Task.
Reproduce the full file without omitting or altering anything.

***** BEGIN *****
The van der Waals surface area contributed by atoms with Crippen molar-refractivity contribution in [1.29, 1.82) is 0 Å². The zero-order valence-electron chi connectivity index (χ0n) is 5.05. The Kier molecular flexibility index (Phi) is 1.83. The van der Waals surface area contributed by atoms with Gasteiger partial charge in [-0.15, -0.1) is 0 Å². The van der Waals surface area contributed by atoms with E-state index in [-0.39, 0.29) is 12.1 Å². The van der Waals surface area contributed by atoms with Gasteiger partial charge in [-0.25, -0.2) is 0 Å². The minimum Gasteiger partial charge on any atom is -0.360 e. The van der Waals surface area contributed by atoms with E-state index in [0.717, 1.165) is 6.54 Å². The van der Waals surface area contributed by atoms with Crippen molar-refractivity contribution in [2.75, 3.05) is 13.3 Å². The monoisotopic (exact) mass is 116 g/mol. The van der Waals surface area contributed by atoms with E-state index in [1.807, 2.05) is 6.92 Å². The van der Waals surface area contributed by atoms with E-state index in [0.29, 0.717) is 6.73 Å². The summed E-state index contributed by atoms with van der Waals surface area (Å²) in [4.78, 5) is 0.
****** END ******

The van der Waals surface area contributed by atoms with Crippen molar-refractivity contribution in [1.29, 1.82) is 0 Å². The zero-order valence-electron chi connectivity index (χ0n) is 5.05. The Kier molecular flexibility index (Phi) is 1.83. The van der Waals surface area contributed by atoms with Gasteiger partial charge in [-0.15, -0.1) is 0 Å². The van der Waals surface area contributed by atoms with E-state index in [-0.39, 0.29) is 12.1 Å². The van der Waals surface area contributed by atoms with Gasteiger partial charge in [-0.25, -0.2) is 0 Å². The minimum Gasteiger partial charge on any atom is -0.360 e. The van der Waals surface area contributed by atoms with E-state index in [0.717, 1.165) is 6.54 Å². The van der Waals surface area contributed by atoms with Crippen molar-refractivity contribution in [2.75, 3.05) is 13.3 Å². The monoisotopic (exact) mass is 116 g/mol. The van der Waals surface area contributed by atoms with E-state index in [1.807, 2.05) is 6.92 Å². The van der Waals surface area contributed by atoms with E-state index in [0.29, 0.717) is 6.73 Å². The summed E-state index contributed by atoms with van der Waals surface area (Å²) in [4.78, 5) is 0.